Mentoring relationships are crucial to the retention and success of undergraduates. According to the authors of How College Works, “a single meeting with a professor to work through a paper could have a decisive effect on a student’s writing, and...just a single visit to a faculty member’s home could significantly shift a student’s entire vision of the college experience.” A Gallup Poll finds that graduates who said they had a "mentor who encouraged my hopes and dreams," "professors who cared about me" and at least one professor who "made me excited about learning" are three times more likely to be thriving and twice as likely to be engaged at work. As mentors, faculty create a space for students to take risks, explore, and experience setbacks and frustration so that they develop grit and resilience.
Central to CORE 100 seminars is the development of mentoring relationships between faculty and students. While it is typical for faculty to meet with students during office hours, particularly when students are in need of assistance, it is not uncommon for some students to take the initiative while other students do not. CORE 100 requires that faculty take the initiative to meet with students individually beyond the scheduled class with the aim of developing over the semester a mentoring relationship. While this kind of relationship can organically develop over time, faculty can also foster the possibility for mentorship through some of the following:
- Holding individual meetings with students about their writing and course work.
- Encouraging students to discuss their experience as a first-year student and their transition to university life at Xavier.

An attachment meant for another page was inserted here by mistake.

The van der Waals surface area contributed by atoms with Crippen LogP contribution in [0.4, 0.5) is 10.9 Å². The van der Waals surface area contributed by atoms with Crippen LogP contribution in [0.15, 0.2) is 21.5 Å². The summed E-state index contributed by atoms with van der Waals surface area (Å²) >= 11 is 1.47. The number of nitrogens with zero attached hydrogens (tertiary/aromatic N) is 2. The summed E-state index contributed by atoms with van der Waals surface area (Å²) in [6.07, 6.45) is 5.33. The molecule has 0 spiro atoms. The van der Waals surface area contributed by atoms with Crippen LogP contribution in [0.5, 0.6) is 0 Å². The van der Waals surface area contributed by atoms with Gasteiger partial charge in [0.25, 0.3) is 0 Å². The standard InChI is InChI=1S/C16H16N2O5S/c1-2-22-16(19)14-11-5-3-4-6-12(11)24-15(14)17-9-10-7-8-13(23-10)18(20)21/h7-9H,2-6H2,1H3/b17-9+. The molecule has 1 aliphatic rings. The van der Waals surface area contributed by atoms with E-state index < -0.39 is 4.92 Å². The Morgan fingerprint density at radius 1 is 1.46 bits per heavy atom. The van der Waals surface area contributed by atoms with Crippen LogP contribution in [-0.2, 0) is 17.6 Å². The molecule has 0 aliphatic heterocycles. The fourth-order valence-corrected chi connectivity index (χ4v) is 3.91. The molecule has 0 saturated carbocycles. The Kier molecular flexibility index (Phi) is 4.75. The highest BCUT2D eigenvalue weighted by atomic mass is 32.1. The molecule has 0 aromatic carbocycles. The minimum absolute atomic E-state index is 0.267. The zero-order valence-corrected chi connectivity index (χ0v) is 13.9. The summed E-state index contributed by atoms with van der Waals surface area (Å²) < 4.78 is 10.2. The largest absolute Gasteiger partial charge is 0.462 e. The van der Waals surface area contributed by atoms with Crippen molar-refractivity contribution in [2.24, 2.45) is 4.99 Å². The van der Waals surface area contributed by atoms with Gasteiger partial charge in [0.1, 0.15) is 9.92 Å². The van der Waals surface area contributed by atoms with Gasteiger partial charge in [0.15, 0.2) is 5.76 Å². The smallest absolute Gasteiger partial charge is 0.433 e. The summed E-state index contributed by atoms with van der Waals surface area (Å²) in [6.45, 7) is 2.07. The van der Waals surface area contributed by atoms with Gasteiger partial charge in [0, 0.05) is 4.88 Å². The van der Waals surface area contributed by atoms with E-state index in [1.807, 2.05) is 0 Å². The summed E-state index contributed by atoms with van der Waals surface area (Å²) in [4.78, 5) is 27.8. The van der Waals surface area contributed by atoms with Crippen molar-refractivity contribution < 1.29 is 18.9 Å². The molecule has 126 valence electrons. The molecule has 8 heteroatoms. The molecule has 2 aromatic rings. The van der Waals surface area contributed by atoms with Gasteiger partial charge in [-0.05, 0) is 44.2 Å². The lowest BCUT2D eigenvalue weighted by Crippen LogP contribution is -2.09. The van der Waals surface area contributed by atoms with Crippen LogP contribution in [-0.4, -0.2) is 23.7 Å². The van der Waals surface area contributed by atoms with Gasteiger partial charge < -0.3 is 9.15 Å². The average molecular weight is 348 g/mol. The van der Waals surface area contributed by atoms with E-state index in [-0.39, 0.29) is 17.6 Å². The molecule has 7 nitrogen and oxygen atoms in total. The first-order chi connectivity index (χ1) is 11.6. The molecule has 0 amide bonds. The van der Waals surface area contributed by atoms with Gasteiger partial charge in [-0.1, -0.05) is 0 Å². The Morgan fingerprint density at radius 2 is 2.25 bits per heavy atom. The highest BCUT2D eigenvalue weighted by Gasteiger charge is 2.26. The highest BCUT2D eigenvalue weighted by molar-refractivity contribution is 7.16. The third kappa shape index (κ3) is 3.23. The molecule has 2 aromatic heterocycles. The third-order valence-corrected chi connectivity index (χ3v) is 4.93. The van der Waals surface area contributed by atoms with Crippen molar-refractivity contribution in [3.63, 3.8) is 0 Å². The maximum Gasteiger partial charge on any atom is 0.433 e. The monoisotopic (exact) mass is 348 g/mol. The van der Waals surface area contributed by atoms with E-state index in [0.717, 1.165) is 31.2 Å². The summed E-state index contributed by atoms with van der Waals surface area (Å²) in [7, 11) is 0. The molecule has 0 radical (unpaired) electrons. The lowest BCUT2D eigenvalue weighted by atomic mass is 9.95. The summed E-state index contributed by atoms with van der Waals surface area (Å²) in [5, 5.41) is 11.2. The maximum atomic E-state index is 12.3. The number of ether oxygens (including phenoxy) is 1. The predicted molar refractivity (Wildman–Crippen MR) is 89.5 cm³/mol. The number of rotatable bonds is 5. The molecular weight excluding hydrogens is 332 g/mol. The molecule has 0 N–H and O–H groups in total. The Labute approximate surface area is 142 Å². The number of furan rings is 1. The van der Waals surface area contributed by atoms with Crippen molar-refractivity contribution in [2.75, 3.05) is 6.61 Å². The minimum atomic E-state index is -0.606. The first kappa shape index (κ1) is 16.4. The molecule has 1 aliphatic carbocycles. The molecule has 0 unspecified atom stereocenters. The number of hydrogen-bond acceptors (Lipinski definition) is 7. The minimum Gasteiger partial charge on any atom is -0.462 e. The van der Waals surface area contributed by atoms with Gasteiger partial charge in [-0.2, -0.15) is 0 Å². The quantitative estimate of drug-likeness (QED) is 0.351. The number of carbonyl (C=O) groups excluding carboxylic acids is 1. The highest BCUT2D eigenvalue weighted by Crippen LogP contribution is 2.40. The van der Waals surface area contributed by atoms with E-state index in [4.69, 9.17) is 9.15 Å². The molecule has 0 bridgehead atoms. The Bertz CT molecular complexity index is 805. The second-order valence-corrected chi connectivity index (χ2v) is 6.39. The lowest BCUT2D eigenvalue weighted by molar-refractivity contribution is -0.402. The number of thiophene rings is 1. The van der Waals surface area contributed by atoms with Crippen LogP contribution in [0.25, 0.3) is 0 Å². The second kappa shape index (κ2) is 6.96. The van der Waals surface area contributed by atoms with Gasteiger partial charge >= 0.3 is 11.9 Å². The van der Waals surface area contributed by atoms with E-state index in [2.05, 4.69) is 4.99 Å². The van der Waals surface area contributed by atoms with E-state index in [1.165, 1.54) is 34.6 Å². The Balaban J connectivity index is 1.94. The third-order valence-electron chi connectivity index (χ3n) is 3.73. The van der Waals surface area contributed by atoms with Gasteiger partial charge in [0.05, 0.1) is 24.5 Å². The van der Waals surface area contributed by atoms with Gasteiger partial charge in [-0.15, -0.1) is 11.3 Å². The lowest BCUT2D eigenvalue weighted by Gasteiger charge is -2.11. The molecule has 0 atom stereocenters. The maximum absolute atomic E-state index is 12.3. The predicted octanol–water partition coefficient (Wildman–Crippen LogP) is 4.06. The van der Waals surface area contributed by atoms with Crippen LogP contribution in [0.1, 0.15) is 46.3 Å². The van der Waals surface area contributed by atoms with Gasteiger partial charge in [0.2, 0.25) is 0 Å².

- Attending events outside of regularly scheduled class.
- Having lunch or dinner with students on campus.
- Inviting students over for dinner.
- Holding individual meetings with students about their vocation and aspirations to contribute to the world.
- Engaging in service activities as a class.
- Connecting students with faculty and staff across the university who can address their interests and concerns.
Being a mentor to FYS students is not the same as being a faculty or major adviser. You are not required to advise students on courses relevant to their major or the Core.
Students will join the community of scholars at Xavier University.
CORE 100 sections will introduce and welcome students to the community of scholars at Xavier University. While this introduction will occur first and foremost in the classroom, instructors should invite, encourage and require students to participate in events across the university. While the specific nature of the scholarly engagement remains at the discretion of the instructor, it may include:
- Attendance and follow-up discussion on Spark: The FYS Call for the Greater Good, a panel conversation on the greater good and on finding one's vocation.